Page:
22 SES 05 C, Employability and Transition to Work of Higher Education Graduates
The focus on innovation as a drive for developing competitive and dynamic European society creates new challenges for educators in equipping students with creative competences and innovative skills necessary for their future professional life. Integration of a variety of teaching and learning methods into existing curricula addresses this task and facilitates the transition from factual knowledge acquisition towards developing skills and competences for today's knowledge-based society .
This paper presents the results from a case study conducted at the University West of Sweden, concerning the use of project-based learning (PrBL) in higher education. In today's increasingly competitive climate, employers of engineering graduates frequently highlight that graduates’ lack important competences and the ability to work efficiently in team-based projects. This paper analyses student experience in generic and subject-specific competence development in order to evaluate the potential of using project-based learning. The aim is to improve students' employment prospects and stimulate their creative abilities. Equipping students with relevant competences required for their social and professional integration, successful career and personal development is a key mission of the higher education sector.
Project-based learning (PrBL) is an example of collaborative student-focused learning and is supported by constructivist learning theory [2-4]. This method encourages deeper learning through the construction of meaning, connecting ideas and creating meaningful artefacts. Project-based learning stimulates a collaborative knowledge building process among participants, develops self-directed learning, motivation, creativity, improves student performance and develops a range of study skills through creating an informal learning environment.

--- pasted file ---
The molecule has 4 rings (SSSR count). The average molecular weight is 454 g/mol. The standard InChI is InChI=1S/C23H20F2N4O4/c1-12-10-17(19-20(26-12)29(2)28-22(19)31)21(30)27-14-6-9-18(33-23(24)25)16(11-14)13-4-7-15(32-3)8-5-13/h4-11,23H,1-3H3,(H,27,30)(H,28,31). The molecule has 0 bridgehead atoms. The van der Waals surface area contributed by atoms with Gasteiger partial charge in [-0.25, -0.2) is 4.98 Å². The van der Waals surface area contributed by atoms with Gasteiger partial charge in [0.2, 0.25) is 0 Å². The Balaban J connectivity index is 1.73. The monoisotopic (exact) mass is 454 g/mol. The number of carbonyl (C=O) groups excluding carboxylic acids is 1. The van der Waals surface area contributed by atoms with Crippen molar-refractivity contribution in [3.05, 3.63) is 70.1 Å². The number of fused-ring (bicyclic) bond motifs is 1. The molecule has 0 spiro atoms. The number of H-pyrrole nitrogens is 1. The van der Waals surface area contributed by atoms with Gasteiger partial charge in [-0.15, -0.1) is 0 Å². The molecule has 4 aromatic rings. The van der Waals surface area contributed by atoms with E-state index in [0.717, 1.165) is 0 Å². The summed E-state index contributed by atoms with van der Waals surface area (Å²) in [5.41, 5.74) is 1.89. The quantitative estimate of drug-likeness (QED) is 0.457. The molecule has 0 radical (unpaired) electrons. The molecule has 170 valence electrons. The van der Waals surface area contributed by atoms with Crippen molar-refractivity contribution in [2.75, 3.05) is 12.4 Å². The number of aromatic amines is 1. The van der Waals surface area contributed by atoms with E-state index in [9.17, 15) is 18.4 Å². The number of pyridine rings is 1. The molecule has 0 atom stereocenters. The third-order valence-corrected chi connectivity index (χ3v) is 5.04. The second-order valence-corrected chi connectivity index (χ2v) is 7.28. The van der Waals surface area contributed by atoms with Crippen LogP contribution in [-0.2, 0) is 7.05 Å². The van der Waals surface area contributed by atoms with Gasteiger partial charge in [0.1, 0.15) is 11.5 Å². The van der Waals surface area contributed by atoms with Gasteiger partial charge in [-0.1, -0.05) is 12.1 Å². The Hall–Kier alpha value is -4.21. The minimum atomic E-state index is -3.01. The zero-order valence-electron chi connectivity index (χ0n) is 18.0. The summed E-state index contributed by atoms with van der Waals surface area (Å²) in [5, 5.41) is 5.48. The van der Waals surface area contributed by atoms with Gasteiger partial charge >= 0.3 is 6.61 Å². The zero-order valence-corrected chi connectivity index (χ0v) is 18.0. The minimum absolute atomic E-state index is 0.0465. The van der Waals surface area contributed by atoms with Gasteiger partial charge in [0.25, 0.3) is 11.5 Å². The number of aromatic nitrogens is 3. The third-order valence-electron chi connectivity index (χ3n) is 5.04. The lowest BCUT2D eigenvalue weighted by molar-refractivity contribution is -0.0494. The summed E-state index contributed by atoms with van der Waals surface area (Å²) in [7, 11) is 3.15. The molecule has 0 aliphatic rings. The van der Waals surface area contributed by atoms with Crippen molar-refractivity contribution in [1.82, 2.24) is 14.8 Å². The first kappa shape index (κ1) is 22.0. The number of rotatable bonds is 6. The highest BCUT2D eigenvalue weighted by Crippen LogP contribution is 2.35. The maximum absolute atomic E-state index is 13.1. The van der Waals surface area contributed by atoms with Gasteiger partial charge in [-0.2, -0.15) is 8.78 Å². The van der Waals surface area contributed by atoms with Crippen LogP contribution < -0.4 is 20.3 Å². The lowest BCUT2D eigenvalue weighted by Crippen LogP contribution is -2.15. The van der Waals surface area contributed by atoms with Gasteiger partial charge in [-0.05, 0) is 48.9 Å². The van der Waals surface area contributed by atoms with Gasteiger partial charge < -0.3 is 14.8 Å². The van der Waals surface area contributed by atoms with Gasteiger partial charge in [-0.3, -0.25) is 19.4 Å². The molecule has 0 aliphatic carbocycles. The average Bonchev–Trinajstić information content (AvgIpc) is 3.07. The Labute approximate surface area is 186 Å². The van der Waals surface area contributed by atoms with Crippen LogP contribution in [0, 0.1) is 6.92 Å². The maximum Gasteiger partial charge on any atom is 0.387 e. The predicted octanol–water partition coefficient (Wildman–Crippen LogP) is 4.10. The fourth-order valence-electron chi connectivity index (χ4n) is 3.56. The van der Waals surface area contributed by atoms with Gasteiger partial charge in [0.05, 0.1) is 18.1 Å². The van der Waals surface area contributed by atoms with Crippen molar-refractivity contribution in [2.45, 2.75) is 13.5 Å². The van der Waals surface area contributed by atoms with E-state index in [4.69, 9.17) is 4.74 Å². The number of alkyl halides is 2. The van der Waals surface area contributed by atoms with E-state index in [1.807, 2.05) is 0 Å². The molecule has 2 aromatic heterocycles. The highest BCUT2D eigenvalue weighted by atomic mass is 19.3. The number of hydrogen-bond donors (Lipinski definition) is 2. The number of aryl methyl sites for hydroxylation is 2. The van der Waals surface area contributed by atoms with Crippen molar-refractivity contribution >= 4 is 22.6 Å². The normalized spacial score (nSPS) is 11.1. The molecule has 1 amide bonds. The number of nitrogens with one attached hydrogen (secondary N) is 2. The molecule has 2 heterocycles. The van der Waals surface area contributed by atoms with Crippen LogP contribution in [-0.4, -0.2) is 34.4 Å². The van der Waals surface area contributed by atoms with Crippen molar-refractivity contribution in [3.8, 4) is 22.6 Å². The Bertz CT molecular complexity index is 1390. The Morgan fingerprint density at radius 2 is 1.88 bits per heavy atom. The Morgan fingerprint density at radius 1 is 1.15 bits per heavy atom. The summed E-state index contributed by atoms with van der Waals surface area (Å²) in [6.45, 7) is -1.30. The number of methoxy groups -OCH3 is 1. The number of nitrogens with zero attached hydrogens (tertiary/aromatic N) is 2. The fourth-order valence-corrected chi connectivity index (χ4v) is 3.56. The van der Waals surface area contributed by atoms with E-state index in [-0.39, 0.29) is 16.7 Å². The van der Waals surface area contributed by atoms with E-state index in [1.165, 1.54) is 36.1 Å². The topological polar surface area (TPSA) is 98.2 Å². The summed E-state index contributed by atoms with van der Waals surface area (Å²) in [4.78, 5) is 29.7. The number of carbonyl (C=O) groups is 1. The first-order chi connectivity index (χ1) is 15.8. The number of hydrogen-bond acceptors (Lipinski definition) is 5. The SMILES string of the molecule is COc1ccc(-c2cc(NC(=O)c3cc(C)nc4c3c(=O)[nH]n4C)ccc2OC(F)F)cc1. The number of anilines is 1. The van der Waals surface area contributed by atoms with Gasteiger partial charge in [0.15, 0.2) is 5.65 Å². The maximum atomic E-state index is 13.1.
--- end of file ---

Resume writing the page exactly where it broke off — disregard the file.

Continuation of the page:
Despite the changes and challenges of modern society, the existing teaching and learning strategies in engineering are still very traditional and mainly lecture-based. The introduction of student centred methods such as problem-based and project-based learning [4-9] is still not widely accepted in mainstream engineering education [7,8].
1. Jones, B. F., Rasmussen, C. M., & Moffitt, M. C. (1997). Real-life problem solving.: A collaborative approach to interdisciplinary learning. Washington, DC: American Psychological Association. 2. Vygotsky, L. S. Mind in society. The development of higher psychological processes. Cambridge, Harvard University Press, 1978 3. Phillips, D. Constructivism in education: Opinions and second opinions on controversial issues. Chicago, IL University of Chicago Press, 2000 4. Light, G., Cox, R., & Calkins, S. (2009) Teaching and learning in higher education: The reflective professional. Thousand Oaks, CA: Sage, 2009. 5. Nilsson G. and Luchinskaya E. “Problem-based Learning and competence development: a Case Study of Teaching Mathematics to Computer Science Students”, Journal of Research in Teacher Education, 2007, No 3. p 13-21. 6. Nilsson G. and Luchinskaya E.” Using Problem-based and Peer-assisted Learning in Teaching Mathematics to University Students: Focus on Competence Development.” Paper presented at the European Educational Research Conference, ECER 2009, Vienna, Austria, September 2009. 7. Nilsson G., Kristiansson, L. , Luchinskaya E., and Luchinskaya D. “Competence development and employability prospects: using non-traditional teaching methods in a changing higher education environment”. Paper presented at the European Educational Research Conference, ECER 2010, Helsinki, Finland, August 2010. 8. Mills, J. and Treagust, D. “Engineering Education – Is Problem-based or Project-Based Learning the Answer?”, Australasian J. of Engng. Educ.,2004. 9. Perrenet, J.C., Bouhuijs, P.A.J. & Smits, J.G.M.M., The suitability of problem-based learning for engineering education: theory and practice. Teaching in higher education, 5, 3, 345-358, (2000).
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